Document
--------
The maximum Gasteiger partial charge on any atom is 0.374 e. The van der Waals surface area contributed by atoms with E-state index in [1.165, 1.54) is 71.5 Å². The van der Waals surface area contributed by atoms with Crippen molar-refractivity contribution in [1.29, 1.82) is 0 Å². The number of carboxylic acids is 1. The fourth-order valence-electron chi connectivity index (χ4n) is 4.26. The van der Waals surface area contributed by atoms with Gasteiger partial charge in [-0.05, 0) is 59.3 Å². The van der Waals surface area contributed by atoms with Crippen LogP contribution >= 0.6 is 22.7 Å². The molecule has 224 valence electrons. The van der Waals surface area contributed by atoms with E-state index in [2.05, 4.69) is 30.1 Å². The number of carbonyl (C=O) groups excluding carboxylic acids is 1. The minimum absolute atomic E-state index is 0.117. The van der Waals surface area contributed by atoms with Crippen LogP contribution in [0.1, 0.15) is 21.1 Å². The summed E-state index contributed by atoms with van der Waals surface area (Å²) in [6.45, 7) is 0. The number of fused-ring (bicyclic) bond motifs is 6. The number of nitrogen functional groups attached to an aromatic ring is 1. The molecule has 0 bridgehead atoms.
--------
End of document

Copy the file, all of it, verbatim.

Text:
The maximum Gasteiger partial charge on any atom is 0.374 e. The van der Waals surface area contributed by atoms with E-state index in [1.165, 1.54) is 71.5 Å². The van der Waals surface area contributed by atoms with Crippen molar-refractivity contribution in [1.29, 1.82) is 0 Å². The number of carboxylic acids is 1. The fourth-order valence-electron chi connectivity index (χ4n) is 4.26. The van der Waals surface area contributed by atoms with Gasteiger partial charge in [-0.05, 0) is 59.3 Å². The van der Waals surface area contributed by atoms with Crippen LogP contribution >= 0.6 is 22.7 Å². The molecule has 224 valence electrons. The van der Waals surface area contributed by atoms with E-state index in [2.05, 4.69) is 30.1 Å². The number of carbonyl (C=O) groups excluding carboxylic acids is 1. The minimum absolute atomic E-state index is 0.117. The van der Waals surface area contributed by atoms with Crippen LogP contribution in [0.1, 0.15) is 21.1 Å². The summed E-state index contributed by atoms with van der Waals surface area (Å²) in [6.45, 7) is 0. The number of fused-ring (bicyclic) bond motifs is 6. The number of nitrogen functional groups attached to an aromatic ring is 1. The molecule has 0 bridgehead atoms.